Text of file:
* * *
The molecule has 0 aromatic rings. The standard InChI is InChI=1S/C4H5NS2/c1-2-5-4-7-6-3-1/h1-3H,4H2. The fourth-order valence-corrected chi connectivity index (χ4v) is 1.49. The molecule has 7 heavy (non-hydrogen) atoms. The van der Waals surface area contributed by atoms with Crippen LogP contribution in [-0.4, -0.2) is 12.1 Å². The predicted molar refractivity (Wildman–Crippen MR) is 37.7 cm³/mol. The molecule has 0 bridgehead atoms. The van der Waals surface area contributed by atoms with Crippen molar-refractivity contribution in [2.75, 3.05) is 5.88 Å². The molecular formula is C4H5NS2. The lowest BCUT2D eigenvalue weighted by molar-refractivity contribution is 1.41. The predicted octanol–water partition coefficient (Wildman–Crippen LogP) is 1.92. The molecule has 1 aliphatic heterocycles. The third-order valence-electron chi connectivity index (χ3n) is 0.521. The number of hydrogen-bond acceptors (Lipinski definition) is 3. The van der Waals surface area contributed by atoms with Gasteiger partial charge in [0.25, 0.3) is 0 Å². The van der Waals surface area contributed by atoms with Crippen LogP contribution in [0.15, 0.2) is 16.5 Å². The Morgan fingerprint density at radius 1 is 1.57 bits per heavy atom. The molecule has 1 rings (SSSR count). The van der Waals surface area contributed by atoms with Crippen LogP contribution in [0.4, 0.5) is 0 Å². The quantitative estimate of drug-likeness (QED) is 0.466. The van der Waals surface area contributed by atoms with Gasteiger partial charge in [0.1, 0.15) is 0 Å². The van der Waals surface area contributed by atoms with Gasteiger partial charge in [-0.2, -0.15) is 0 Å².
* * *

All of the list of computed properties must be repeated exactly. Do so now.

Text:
The molecule has 0 aromatic rings. The standard InChI is InChI=1S/C4H5NS2/c1-2-5-4-7-6-3-1/h1-3H,4H2. The fourth-order valence-corrected chi connectivity index (χ4v) is 1.49. The molecule has 7 heavy (non-hydrogen) atoms. The van der Waals surface area contributed by atoms with Crippen LogP contribution in [-0.4, -0.2) is 12.1 Å². The predicted molar refractivity (Wildman–Crippen MR) is 37.7 cm³/mol. The molecule has 0 bridgehead atoms. The van der Waals surface area contributed by atoms with Crippen molar-refractivity contribution in [2.75, 3.05) is 5.88 Å². The molecular formula is C4H5NS2. The lowest BCUT2D eigenvalue weighted by molar-refractivity contribution is 1.41. The predicted octanol–water partition coefficient (Wildman–Crippen LogP) is 1.92. The molecule has 1 aliphatic heterocycles. The third-order valence-electron chi connectivity index (χ3n) is 0.521. The number of hydrogen-bond acceptors (Lipinski definition) is 3. The van der Waals surface area contributed by atoms with Gasteiger partial charge in [0.25, 0.3) is 0 Å². The van der Waals surface area contributed by atoms with Crippen LogP contribution in [0.15, 0.2) is 16.5 Å². The Morgan fingerprint density at radius 1 is 1.57 bits per heavy atom. The molecule has 1 rings (SSSR count). The van der Waals surface area contributed by atoms with Crippen LogP contribution in [0.4, 0.5) is 0 Å². The quantitative estimate of drug-likeness (QED) is 0.466. The van der Waals surface area contributed by atoms with Gasteiger partial charge in [0.1, 0.15) is 0 Å². The van der Waals surface area contributed by atoms with Gasteiger partial charge in [-0.2, -0.15) is 0 Å².